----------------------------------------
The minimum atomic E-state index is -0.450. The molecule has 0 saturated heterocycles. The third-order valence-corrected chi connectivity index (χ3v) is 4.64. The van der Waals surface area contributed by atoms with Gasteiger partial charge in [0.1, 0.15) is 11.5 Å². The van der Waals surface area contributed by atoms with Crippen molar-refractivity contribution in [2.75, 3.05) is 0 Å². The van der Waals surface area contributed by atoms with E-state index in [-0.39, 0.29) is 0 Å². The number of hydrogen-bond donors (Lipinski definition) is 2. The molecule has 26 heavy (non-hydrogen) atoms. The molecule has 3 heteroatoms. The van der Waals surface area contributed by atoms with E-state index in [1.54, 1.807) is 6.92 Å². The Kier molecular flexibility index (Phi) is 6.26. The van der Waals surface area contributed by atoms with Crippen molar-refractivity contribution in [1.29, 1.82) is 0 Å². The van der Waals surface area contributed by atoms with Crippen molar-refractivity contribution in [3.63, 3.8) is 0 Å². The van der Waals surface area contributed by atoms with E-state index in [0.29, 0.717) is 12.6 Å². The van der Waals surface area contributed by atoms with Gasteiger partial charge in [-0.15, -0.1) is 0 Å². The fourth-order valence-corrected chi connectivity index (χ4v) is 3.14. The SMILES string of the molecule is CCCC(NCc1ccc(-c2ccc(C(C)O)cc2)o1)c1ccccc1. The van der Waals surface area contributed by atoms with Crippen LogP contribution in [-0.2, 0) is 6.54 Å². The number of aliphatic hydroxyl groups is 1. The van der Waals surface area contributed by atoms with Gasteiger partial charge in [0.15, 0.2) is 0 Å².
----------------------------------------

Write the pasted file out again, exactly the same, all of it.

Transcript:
The minimum atomic E-state index is -0.450. The molecule has 0 saturated heterocycles. The third-order valence-corrected chi connectivity index (χ3v) is 4.64. The van der Waals surface area contributed by atoms with Gasteiger partial charge in [0.1, 0.15) is 11.5 Å². The van der Waals surface area contributed by atoms with Crippen molar-refractivity contribution in [2.75, 3.05) is 0 Å². The van der Waals surface area contributed by atoms with E-state index in [-0.39, 0.29) is 0 Å². The number of hydrogen-bond donors (Lipinski definition) is 2. The molecule has 26 heavy (non-hydrogen) atoms. The molecule has 3 heteroatoms. The van der Waals surface area contributed by atoms with E-state index in [1.54, 1.807) is 6.92 Å². The Kier molecular flexibility index (Phi) is 6.26. The van der Waals surface area contributed by atoms with Crippen molar-refractivity contribution in [1.29, 1.82) is 0 Å². The van der Waals surface area contributed by atoms with Crippen molar-refractivity contribution in [3.63, 3.8) is 0 Å². The van der Waals surface area contributed by atoms with E-state index in [0.29, 0.717) is 12.6 Å². The van der Waals surface area contributed by atoms with Gasteiger partial charge in [-0.15, -0.1) is 0 Å². The fourth-order valence-corrected chi connectivity index (χ4v) is 3.14. The SMILES string of the molecule is CCCC(NCc1ccc(-c2ccc(C(C)O)cc2)o1)c1ccccc1. The van der Waals surface area contributed by atoms with Crippen LogP contribution in [-0.2, 0) is 6.54 Å². The number of aliphatic hydroxyl groups is 1. The van der Waals surface area contributed by atoms with Gasteiger partial charge in [0.15, 0.2) is 0 Å².